So it is with people of all ages. It’s not the “thing” that gets us; it’s waiting for the thing. We don’t mind being on hold (so much) if we really do have faith that there IS someone at the other end of the line who isn’t just eating Doritos and laughing at the pretty blinking lights. But when that faith runs low, impatience starts to mount, and normally peace-loving adults turn into tantrum-tossing two year-olds. I know, I know: the Bible says money is the root of all kinds of evil. But there are lots of kinds of evil; impatience is the root of just as many kinds, if not more. They say, “Patience is a virtue.” But patience with persistence is a discipline. Even people who aren’t very virtuous can have patience if they think there’ll be satisfaction at the end of the line. Faith is hope in something greater; but faith is also patience in the lesser things. Faith is the discipline to “get up and do it again, amen,” even if your head tells you it’s futile. Faith is doing something not because you’re so obsessed with justice, not because you’re so darn nice, but because your heart won’t let you do anything else. Sometimes the only right thing to do is wait (and pray) until the right thing is done. Patience takes practice. Patience sometimes needs a cheerleader – someone like Jesus, saying, “Keep at it!” And so he does.

The earliest lessons we learn in patience aren’t very different from the ones we re-learn in the school of hard knocks. Baptism in our church is a one-time thing. God reaches out to wash us clean, and we lift up ourselves and our children in response. God gets the god-part right the first time. We, however, have to do, and re-do, and re-do, and re-do our part of the equation. From our earliest days to our last, we’re constantly in a battle to persist in the face of our own impatience. From earliest days to our last, we’re in a battle to persevere in the face of our own evils. We MUST lift ourselves up in response to God – over and over again, because we’re sinful. Sin is letting go. Sin is letting down our resolve. If we let go of our patience, we let go of God. God doesn’t necessarily dispense miracles every time we drop in a dime, or a dollar or a check. We’re not God’s boss and we’re not God. But even in the face of our rudest impatience, our backest back-turning, God perseveres, God persists. Even though we try to shake it off, baptism sticks.


Prophet Isaiah writes: “The days are surely coming, says the LORD, when I will make a new covenant.... It will not be like the covenant that I made with their ancestors when I took them by the hand to bring them out of the land of Egypt -- a covenant that they broke…. But this is the covenant that I will make… after those days, says the LORD: I will put my law within them, and I will write it on their hearts; and I will be their God, and they shall be my people. No longer shall they teach one another, or say to each other, "Know the LORD," for they shall all know me, from the least of them to the greatest, says the LORD; for I will forgive their iniquity, and remember their sin no more.”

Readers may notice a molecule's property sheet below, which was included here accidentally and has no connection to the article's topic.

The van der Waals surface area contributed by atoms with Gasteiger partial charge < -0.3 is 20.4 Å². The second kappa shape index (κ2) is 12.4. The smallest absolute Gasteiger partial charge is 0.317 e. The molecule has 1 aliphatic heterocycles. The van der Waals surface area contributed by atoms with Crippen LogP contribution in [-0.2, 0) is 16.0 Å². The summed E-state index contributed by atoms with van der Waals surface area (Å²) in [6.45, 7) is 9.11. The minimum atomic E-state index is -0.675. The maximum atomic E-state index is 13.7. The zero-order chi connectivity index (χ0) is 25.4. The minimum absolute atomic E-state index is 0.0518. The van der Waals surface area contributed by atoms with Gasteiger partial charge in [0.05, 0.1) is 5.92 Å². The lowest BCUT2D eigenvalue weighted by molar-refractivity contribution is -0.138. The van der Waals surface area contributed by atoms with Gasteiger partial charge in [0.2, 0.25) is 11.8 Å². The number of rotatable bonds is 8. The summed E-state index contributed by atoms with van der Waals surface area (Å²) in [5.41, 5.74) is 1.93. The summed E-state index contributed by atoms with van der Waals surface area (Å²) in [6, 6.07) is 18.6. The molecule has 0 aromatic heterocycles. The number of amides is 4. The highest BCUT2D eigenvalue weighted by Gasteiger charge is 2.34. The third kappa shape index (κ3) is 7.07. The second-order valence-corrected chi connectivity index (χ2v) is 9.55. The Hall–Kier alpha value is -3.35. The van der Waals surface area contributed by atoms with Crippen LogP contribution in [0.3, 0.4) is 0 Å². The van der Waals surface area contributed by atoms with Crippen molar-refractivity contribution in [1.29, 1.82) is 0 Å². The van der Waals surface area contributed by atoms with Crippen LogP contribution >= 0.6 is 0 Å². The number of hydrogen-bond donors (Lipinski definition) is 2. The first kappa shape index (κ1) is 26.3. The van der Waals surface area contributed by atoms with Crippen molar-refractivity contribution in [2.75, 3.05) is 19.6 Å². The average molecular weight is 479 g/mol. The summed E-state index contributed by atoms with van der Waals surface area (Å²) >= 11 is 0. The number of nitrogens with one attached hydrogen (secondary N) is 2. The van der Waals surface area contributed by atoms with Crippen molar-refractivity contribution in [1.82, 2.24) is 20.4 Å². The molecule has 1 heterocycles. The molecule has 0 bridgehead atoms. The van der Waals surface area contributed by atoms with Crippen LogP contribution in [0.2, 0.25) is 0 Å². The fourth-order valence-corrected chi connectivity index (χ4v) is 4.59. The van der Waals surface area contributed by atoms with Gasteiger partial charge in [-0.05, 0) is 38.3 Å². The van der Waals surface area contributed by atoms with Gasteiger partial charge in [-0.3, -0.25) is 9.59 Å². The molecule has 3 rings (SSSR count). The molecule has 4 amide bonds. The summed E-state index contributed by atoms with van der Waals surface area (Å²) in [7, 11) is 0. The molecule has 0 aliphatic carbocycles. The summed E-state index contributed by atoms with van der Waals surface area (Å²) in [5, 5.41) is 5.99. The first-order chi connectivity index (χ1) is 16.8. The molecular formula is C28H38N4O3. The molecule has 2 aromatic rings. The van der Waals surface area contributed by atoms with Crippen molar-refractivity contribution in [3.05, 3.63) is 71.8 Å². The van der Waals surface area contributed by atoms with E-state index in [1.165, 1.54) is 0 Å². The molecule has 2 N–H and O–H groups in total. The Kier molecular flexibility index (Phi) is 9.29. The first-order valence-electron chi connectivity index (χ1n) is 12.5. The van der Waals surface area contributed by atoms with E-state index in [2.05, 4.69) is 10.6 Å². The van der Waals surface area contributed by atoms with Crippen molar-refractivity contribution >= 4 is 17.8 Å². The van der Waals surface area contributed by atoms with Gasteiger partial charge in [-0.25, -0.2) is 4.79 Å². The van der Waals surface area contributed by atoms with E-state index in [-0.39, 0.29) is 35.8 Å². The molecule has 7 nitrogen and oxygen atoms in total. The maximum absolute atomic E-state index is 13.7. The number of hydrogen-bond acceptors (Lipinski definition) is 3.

What the Prophet writes, and what Jesus confirms, is that God is devilishly persistent. What the Prophet writes and what Jesus confirms is that there will indeed come a day when we won’t have to worry about unanswered prayer. There will indeed come a day when we don’t have to pump ourselves up. There will indeed come a day when our confidence will be unshakable, our spirit will be indomitable, and there won’t be any question whether we’re going to “keep at it,” because “it” will be written on our hearts and burned into our minds.

We call that day, “heaven.” The word of Jesus Christ to his disciples, and his word to us, is that the kingdom of heaven starts right here. Right now. It flows out of the waters of baptism. And even though we may feel in our lives as if we’re forever swimming upstream, “heaven” is the promise that we can relax – and let the flow of God take us where it may – without having to worry about where we’ll end up. Besides, we already know where we’re going to end up because the kingdom of heaven is already breaking through. The waters of baptism, the bread, the cup, the cross, the book – all of these are signs. All of these are signs that things are in your favor, and the polls are looking pretty good.

Does this mean that you can cruise along on Christ’s mercy and let sin have its way with you? Not on your life. We MUST persist against our own tendencies. We must persevere in prayer. We must focus ourselves on the goal. The difference is, it’s not our own goal. The goal God sets before us is the goal of Jesus Christ, the goal of the cross, the goal of self-denying glory. With hard heads and warm hearts, our Savior calls us to set our eyes on the kingdom of heaven, and to keep at it – day after day after day.

God does not give up on you; don’t give up on yourself. God does not give up on hope; don’t you give up on hope, either. Persist, persist, persist in your prayers and on your dreams. And when you start to sink low, let the waters of baptism help you float.